Thomas lost her gamble last year, when a jury found the single mother liable for sharing 24 tracks on Kazaa and ordered her to pay $220,000 in damages.
But the judge who presided over Thomas's trial, Michael Davis of Duluth, Minn., has just set aside that verdict and ordered a new trial. In the 44-page decision, Davis ruled that he wrongly told the jurors they could find Thomas liable if she made tracks available for downloading, regardless of whether they were downloaded.
Davis later had second thoughts about that instruction and, in May, he asked lawyers for Thomas and the RIAA to submit additional arguments about the issue.
The case attracted widespread attention, with digital rights groups like the Electronic Frontier Foundation weighing in on Thomas's behalf, while the movie studios sided with the record industry. In a friend-of-the-court brief, the MPAA argued that copyright owners could find it impossible to prove piracy if they had to show that tracks uploaded to peer-to-peer services had also been downloaded by other users.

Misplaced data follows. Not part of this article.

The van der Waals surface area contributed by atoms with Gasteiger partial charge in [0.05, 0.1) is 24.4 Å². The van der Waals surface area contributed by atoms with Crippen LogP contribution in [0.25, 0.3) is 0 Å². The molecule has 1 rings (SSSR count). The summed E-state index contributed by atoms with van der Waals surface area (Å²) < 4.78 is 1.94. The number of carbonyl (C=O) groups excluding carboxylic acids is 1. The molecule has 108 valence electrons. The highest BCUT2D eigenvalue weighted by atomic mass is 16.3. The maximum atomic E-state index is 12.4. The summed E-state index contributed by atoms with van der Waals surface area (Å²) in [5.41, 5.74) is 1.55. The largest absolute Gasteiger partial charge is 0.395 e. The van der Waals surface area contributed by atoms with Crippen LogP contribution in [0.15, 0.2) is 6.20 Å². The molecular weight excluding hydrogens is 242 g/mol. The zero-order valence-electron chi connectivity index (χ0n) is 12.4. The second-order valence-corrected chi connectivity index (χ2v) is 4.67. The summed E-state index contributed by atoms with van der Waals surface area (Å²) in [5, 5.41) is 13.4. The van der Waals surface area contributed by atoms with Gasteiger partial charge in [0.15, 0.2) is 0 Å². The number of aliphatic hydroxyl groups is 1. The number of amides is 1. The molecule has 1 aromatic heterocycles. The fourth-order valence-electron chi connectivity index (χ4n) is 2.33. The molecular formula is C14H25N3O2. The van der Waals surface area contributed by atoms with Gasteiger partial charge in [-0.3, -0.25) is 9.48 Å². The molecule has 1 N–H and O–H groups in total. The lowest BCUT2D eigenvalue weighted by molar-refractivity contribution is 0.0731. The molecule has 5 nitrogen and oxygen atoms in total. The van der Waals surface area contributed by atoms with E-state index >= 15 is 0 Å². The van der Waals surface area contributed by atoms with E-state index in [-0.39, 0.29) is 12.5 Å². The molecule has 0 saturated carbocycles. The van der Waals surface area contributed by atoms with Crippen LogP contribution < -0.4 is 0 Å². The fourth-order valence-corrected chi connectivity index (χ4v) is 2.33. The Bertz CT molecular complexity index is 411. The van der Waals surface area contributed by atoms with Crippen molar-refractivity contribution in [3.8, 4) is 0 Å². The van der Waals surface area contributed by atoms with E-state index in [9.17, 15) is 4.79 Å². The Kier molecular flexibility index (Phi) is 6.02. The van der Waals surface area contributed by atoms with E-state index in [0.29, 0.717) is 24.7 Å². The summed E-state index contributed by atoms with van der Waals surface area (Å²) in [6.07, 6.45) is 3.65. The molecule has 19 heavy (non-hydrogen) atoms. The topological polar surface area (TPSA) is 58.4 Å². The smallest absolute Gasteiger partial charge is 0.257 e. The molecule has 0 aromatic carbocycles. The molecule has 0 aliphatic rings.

"Mandating that proof could thus have the pernicious effect of depriving copyright owners of a practical remedy against massive copyright infringement," the motion picture group argued in its papers.
The RIAA made a similar argument. "Millions of people use services like Kazaa to make copyrighted works available for illegal downloading," the record labels said in their court papers. "Copyright owners typically have no way to monitor--much less prove--the actual transfer of those files."
Of course, in many cases, the RIAA only brings lawsuits after its own investigator has downloaded tracks allegedly tied to individual users' accounts. Defense lawyers say those downloads can't prove copyright infringement because they were authorized, but the law's not clear on that point.
There's no question, however, that the RIAA would find it easier to prove its case if it only had to show that a defendant made tracks available on a peer-to-peer network.
In the Thomas case, Davis additionally criticized the size of the verdict as "unprecedented and oppressive." Because he ordered a new trial, he didn't rule on Thomas's separate motion to set aside the verdict as excessive.
He nonetheless called on Congress to lower the penalties for copyright infringement by non-commercial users like Thomas, noting that the cost of purchasing 24 songs on three CDs would have come to around $54.
At this point, even if the RIAA retries the case, and if it again finds Thomas liable and orders a six-figure damage award, it wouldn't be at all surprising for Davis to slash that award as excessive.